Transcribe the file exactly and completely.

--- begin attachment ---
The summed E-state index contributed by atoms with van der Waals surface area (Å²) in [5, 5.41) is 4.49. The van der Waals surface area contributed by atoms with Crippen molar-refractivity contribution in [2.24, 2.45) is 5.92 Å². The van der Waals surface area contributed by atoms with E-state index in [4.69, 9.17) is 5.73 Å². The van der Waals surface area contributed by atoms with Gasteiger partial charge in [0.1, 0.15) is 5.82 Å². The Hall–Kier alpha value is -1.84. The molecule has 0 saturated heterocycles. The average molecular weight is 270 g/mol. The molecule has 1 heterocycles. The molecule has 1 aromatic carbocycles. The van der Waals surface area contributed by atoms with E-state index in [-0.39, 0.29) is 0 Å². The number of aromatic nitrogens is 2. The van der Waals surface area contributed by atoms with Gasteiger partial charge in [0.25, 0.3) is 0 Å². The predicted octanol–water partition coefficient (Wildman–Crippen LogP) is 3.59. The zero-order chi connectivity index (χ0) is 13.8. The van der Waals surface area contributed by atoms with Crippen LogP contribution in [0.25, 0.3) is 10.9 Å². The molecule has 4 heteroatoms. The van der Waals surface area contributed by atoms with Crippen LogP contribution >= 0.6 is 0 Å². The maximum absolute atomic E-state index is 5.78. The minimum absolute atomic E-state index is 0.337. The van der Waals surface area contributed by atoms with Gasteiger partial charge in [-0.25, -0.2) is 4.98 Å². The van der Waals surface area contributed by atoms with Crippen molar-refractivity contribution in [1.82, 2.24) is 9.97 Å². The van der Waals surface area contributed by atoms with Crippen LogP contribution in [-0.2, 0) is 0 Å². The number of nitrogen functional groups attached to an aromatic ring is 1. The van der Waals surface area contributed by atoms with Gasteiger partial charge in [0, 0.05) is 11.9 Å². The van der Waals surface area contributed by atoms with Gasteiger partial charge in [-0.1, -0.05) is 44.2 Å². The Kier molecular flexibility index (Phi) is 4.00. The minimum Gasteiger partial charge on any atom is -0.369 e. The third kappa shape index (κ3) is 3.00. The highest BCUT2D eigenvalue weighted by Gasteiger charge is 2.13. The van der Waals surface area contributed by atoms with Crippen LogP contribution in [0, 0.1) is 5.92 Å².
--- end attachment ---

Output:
The summed E-state index contributed by atoms with van der Waals surface area (Å²) in [5, 5.41) is 4.49. The van der Waals surface area contributed by atoms with Crippen molar-refractivity contribution in [2.24, 2.45) is 5.92 Å². The van der Waals surface area contributed by atoms with E-state index in [4.69, 9.17) is 5.73 Å². The van der Waals surface area contributed by atoms with Gasteiger partial charge in [0.1, 0.15) is 5.82 Å². The Hall–Kier alpha value is -1.84. The molecule has 0 saturated heterocycles. The average molecular weight is 270 g/mol. The molecule has 1 heterocycles. The molecule has 1 aromatic carbocycles. The van der Waals surface area contributed by atoms with E-state index in [-0.39, 0.29) is 0 Å². The number of aromatic nitrogens is 2. The van der Waals surface area contributed by atoms with Gasteiger partial charge in [0.25, 0.3) is 0 Å². The predicted octanol–water partition coefficient (Wildman–Crippen LogP) is 3.59. The zero-order chi connectivity index (χ0) is 13.8. The van der Waals surface area contributed by atoms with Crippen LogP contribution in [0.25, 0.3) is 10.9 Å². The molecule has 4 heteroatoms. The van der Waals surface area contributed by atoms with Crippen LogP contribution >= 0.6 is 0 Å². The maximum absolute atomic E-state index is 5.78. The minimum absolute atomic E-state index is 0.337. The van der Waals surface area contributed by atoms with Gasteiger partial charge in [-0.25, -0.2) is 4.98 Å². The van der Waals surface area contributed by atoms with Crippen molar-refractivity contribution in [1.82, 2.24) is 9.97 Å². The van der Waals surface area contributed by atoms with Crippen LogP contribution in [-0.2, 0) is 0 Å². The number of nitrogen functional groups attached to an aromatic ring is 1. The van der Waals surface area contributed by atoms with Gasteiger partial charge in [0, 0.05) is 11.9 Å². The van der Waals surface area contributed by atoms with Gasteiger partial charge in [-0.1, -0.05) is 44.2 Å². The Kier molecular flexibility index (Phi) is 4.00. The minimum Gasteiger partial charge on any atom is -0.369 e. The third kappa shape index (κ3) is 3.00. The highest BCUT2D eigenvalue weighted by Gasteiger charge is 2.13. The van der Waals surface area contributed by atoms with Crippen LogP contribution in [0, 0.1) is 5.92 Å².